I want to get practical very quickly.
Interviewing in the East and in the West is very different. While in the West you can introduce yourself as a consultant and start bombarding the other side with questions, this is not possible or desirable in the East.
In the East, an interviewee will give information if there is a degree of personal trust, and if he feels his “opinion” does not make him stand out like a sore thumb, if he does not lose face, or if he needs not feel he is critical of someone in authority.
One of the first things one notices outside the “western world” is that there is an expectation that a consultant should be an expert; experts need to know and not ask so many questions. Asking too many questions is seen as “trickery” or “game playing” or “feigning weakness”.
I have been told time and time again: “you are asking questions me instead of telling me’!
Since OD starts with a diagnosis, it is very important to gather data, so the question arises, how do you learn about the organization without asking “too many questions”. And what are “too many questions”?
Here are some practical guidelines that I have found useful:
1 A diagnostic interview is not a one hour slam, bang, thank you maam. Diagnosis is a series of many meetings where a relationship is established and information starts to leak out. It takes a long time to diagnose in Asia, for example. I use lots of informal discussion to learn about the organization. I go drinking at night with the salary men in Japan; I take long lunches with lots of chit chat in Thailand; I listen to the gossip in a Singapore office. I build very friendly relationships in India. I rely far less on formal interviews.
2 An expert can get input from others, but this must be done with a lot of context: “I am trying to understand. On one hand, Ethan seems to get the business right yet I have heard that other things need some improvement, especially the way he talks to customers! Or I am wrong? Help me understand this.” The point here is that you need to put words into peoples’ mouths and then asked them to ok it or elaborate.
3 Often one needs to use external attribution to interview. Let’s say you want to know if the customer respects Ethan. You can say: “I have heard that the customer respects Ethan” and also “I have heard that Joe has a better relationship with the customer than does Ethan”. Using attribution, an interviewee can join a group and not stick out like a sore thumb.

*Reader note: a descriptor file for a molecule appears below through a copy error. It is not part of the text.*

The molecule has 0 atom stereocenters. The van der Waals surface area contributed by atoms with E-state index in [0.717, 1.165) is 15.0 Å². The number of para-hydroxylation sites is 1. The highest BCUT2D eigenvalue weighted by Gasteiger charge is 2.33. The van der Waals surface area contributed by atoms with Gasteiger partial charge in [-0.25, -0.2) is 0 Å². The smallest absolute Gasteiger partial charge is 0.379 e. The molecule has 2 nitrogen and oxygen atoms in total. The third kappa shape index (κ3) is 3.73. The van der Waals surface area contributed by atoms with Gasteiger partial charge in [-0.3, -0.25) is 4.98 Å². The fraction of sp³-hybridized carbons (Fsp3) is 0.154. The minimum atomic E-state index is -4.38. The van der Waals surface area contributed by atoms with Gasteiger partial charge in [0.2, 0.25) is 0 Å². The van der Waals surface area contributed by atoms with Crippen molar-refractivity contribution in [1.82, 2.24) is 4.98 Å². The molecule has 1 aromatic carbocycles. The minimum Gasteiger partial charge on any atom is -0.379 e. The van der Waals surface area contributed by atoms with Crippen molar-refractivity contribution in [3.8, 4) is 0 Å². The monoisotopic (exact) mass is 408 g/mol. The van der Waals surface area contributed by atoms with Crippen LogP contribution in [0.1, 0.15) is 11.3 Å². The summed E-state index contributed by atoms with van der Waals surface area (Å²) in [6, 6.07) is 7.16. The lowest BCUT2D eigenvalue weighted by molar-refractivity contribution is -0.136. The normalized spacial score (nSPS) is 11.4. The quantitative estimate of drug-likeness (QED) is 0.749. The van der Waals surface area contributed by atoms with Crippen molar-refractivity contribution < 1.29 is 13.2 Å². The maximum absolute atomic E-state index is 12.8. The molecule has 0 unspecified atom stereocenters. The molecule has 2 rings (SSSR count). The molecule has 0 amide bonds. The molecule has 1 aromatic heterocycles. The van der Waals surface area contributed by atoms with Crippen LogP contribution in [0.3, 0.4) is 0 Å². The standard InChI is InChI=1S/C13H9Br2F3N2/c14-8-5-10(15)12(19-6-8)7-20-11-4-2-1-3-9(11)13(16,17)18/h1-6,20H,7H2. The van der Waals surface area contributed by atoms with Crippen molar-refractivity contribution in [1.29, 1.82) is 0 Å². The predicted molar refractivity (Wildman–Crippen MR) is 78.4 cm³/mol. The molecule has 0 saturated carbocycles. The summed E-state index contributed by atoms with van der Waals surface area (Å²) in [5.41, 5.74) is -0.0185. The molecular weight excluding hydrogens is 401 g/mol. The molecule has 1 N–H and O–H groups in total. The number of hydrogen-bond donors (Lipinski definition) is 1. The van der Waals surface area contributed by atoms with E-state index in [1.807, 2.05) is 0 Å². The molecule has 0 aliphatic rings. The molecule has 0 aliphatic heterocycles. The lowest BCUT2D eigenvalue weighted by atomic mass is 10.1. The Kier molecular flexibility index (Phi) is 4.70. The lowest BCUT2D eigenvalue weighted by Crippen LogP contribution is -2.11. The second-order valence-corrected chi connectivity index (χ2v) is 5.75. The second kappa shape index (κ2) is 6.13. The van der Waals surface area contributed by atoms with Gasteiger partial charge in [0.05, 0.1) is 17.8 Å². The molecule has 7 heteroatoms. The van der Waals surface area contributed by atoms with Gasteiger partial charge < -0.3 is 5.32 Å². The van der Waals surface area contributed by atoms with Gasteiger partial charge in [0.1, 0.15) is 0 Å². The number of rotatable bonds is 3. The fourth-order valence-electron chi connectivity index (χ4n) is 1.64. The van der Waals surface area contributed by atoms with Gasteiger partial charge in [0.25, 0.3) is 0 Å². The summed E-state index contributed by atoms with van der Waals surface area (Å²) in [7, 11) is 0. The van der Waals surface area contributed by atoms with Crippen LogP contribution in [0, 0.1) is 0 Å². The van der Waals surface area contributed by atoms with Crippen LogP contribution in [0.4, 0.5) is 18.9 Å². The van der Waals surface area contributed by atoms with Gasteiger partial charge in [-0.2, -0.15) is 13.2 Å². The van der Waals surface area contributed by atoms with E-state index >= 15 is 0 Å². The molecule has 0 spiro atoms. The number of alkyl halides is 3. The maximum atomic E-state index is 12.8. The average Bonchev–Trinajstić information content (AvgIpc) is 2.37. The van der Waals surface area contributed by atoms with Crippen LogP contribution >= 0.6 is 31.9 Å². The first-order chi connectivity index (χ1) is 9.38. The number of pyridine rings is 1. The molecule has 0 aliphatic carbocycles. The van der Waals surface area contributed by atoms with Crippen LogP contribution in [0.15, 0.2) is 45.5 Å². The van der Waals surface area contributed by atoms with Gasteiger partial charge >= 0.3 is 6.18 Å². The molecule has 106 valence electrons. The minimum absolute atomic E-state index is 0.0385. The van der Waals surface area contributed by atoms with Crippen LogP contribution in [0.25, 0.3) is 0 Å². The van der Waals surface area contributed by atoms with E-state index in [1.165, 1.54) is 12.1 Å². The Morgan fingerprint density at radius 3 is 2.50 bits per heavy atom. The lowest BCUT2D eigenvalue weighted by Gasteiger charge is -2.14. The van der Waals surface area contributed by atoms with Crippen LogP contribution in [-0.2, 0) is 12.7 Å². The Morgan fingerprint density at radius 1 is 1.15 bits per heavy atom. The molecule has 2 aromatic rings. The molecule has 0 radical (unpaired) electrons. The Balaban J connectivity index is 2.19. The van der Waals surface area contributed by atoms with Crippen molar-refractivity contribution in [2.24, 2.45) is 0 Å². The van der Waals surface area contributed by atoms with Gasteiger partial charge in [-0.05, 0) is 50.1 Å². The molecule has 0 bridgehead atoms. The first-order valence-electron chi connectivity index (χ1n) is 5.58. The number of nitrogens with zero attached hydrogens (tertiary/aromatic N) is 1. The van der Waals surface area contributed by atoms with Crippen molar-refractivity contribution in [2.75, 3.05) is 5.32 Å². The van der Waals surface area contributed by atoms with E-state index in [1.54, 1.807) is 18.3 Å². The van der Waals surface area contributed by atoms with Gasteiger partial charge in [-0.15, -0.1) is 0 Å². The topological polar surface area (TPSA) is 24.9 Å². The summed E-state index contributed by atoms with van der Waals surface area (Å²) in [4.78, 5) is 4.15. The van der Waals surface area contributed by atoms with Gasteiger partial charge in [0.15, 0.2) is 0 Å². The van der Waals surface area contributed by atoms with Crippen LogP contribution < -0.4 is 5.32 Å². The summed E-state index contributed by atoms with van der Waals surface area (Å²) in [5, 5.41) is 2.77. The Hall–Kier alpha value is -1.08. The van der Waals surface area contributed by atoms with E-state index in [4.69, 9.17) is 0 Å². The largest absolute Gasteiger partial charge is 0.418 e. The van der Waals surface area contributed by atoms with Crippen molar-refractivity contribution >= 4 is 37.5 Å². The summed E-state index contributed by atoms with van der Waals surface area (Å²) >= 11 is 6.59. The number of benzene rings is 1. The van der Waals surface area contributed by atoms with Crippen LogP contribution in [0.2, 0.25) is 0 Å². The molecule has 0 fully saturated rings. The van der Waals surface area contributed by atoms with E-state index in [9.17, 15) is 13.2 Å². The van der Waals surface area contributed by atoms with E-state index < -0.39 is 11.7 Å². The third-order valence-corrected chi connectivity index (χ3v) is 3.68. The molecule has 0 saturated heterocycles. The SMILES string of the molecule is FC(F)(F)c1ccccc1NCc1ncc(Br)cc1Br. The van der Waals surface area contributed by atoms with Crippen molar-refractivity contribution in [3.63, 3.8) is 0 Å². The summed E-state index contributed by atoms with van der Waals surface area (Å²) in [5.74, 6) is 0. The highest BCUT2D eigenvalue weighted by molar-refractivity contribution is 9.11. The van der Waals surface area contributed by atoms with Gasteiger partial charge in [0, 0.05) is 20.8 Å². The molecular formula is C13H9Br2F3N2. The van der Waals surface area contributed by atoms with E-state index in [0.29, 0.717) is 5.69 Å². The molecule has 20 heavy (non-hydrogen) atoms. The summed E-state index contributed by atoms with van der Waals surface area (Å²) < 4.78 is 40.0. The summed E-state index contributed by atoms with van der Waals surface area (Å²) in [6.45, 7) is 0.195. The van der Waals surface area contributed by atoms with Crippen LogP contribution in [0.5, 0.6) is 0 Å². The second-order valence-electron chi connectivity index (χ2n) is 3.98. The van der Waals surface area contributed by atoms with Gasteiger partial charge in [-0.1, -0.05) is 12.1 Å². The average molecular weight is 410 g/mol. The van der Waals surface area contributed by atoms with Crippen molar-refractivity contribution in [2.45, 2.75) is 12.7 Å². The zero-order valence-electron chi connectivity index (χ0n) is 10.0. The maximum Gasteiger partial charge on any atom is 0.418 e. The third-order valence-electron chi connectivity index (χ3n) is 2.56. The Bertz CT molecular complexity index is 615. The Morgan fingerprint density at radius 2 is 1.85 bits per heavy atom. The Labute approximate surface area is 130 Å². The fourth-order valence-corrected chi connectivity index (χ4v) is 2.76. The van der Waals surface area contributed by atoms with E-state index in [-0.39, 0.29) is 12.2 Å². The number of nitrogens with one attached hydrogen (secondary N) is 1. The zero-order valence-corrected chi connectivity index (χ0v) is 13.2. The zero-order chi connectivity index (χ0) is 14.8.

4 Another useful tool is to use non-existent rumours and see what people say. “I have heard that the customer would do more business were Ethan not managing the account….but this may be wrong”. Then, just wait.
5 Another useful tool is to use futuristic events, because they have not happened yet and thus, there is no loss of face, so interviewees can speak up easily. “Management is thinking of giving Ethan a huge role as Key Account Manager in a new huge deal. Is this a good idea?” The expression of an opinion in this case is easier because nothing has happened yet, i.e., there are no face issues.
6 Yet another tool is to not to let go. Let’s say X says he does not know how effective Ethan is with customers, yet you need his opinion because he has critical technical input. It is acceptable to apply pressure as follows: “try to remember; I may fail if I do not have your input and the CEO would not be happy with me; I understand that you cannot answer me today. We can talk about this tomorrow”. Then, ask others what X thinks and confront him with that: “I heard that you are shy when Ethan makes technical errors at the customer site. Am I wrong? This manipulation (which would rarely work in the West) works wonders…and you make a smile. You have become a “persistent” expert”.
7 Try as much as possible to discuss, and not ask questions. There is much more openness to discussion than to questions, where answers are needed.
8 If accents are hard to understand, apologize profusely for not being fluent in your interviewees’ language. Then use a whiteboard, and ask him to write words you do not understand. Do not give up because this shows lack of respect, even if it takes all day. I have sat with Koreans and Japanese for 7 hours each on an interview I could have polished off in an hour in Canada or Israel.